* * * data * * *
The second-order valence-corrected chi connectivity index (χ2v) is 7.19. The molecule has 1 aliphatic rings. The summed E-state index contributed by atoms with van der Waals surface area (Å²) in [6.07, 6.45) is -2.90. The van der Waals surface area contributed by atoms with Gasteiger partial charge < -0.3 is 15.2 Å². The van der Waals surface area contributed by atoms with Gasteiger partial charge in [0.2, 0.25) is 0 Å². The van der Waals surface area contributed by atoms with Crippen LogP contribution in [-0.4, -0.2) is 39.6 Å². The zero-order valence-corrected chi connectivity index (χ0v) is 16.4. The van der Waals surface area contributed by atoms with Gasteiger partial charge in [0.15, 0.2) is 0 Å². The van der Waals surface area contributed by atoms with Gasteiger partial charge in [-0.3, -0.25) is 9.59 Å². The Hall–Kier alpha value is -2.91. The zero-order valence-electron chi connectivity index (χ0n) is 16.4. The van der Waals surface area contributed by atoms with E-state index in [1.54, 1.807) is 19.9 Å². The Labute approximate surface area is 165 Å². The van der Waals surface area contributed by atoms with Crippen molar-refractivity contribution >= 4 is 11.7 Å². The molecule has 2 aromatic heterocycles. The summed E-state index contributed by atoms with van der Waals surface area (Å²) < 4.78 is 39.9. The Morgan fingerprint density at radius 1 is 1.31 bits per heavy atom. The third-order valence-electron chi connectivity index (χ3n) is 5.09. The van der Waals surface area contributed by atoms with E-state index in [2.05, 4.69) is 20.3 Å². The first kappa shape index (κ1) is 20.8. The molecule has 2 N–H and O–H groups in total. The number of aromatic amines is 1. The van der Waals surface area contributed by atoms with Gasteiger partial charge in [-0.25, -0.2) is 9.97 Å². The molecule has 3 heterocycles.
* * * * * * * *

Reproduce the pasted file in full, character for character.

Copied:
The second-order valence-corrected chi connectivity index (χ2v) is 7.19. The molecule has 1 aliphatic rings. The summed E-state index contributed by atoms with van der Waals surface area (Å²) in [6.07, 6.45) is -2.90. The van der Waals surface area contributed by atoms with Gasteiger partial charge < -0.3 is 15.2 Å². The van der Waals surface area contributed by atoms with Gasteiger partial charge in [0.2, 0.25) is 0 Å². The van der Waals surface area contributed by atoms with Crippen LogP contribution in [-0.4, -0.2) is 39.6 Å². The zero-order valence-corrected chi connectivity index (χ0v) is 16.4. The van der Waals surface area contributed by atoms with Gasteiger partial charge in [0.15, 0.2) is 0 Å². The van der Waals surface area contributed by atoms with Gasteiger partial charge in [-0.3, -0.25) is 9.59 Å². The Hall–Kier alpha value is -2.91. The zero-order valence-electron chi connectivity index (χ0n) is 16.4. The van der Waals surface area contributed by atoms with E-state index in [1.54, 1.807) is 19.9 Å². The Labute approximate surface area is 165 Å². The van der Waals surface area contributed by atoms with Crippen molar-refractivity contribution >= 4 is 11.7 Å². The molecule has 2 aromatic heterocycles. The summed E-state index contributed by atoms with van der Waals surface area (Å²) < 4.78 is 39.9. The Morgan fingerprint density at radius 1 is 1.31 bits per heavy atom. The third-order valence-electron chi connectivity index (χ3n) is 5.09. The van der Waals surface area contributed by atoms with E-state index in [2.05, 4.69) is 20.3 Å². The first kappa shape index (κ1) is 20.8. The molecule has 2 N–H and O–H groups in total. The number of aromatic amines is 1. The van der Waals surface area contributed by atoms with Gasteiger partial charge in [-0.25, -0.2) is 9.97 Å². The molecule has 3 heterocycles.